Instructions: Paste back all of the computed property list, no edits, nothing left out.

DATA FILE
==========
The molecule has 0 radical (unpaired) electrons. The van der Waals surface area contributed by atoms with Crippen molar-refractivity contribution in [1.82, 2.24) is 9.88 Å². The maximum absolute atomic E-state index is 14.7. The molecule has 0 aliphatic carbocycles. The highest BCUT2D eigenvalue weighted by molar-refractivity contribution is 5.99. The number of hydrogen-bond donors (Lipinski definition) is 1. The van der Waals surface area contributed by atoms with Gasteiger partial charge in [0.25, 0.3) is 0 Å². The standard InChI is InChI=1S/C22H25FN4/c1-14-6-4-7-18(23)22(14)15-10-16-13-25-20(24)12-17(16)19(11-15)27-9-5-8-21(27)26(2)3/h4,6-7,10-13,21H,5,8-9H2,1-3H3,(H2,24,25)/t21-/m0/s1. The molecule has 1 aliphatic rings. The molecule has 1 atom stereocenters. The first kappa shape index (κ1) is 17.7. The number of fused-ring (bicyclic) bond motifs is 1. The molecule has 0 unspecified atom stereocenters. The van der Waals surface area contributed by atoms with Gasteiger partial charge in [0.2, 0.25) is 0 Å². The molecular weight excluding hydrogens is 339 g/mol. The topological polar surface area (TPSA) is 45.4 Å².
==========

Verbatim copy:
The molecule has 0 radical (unpaired) electrons. The van der Waals surface area contributed by atoms with Crippen molar-refractivity contribution in [1.82, 2.24) is 9.88 Å². The maximum absolute atomic E-state index is 14.7. The molecule has 0 aliphatic carbocycles. The highest BCUT2D eigenvalue weighted by molar-refractivity contribution is 5.99. The number of hydrogen-bond donors (Lipinski definition) is 1. The van der Waals surface area contributed by atoms with Gasteiger partial charge in [0.25, 0.3) is 0 Å². The standard InChI is InChI=1S/C22H25FN4/c1-14-6-4-7-18(23)22(14)15-10-16-13-25-20(24)12-17(16)19(11-15)27-9-5-8-21(27)26(2)3/h4,6-7,10-13,21H,5,8-9H2,1-3H3,(H2,24,25)/t21-/m0/s1. The molecule has 1 aliphatic rings. The molecule has 1 atom stereocenters. The first kappa shape index (κ1) is 17.7. The number of fused-ring (bicyclic) bond motifs is 1. The molecule has 0 unspecified atom stereocenters. The van der Waals surface area contributed by atoms with Gasteiger partial charge in [0.2, 0.25) is 0 Å². The molecular weight excluding hydrogens is 339 g/mol. The topological polar surface area (TPSA) is 45.4 Å².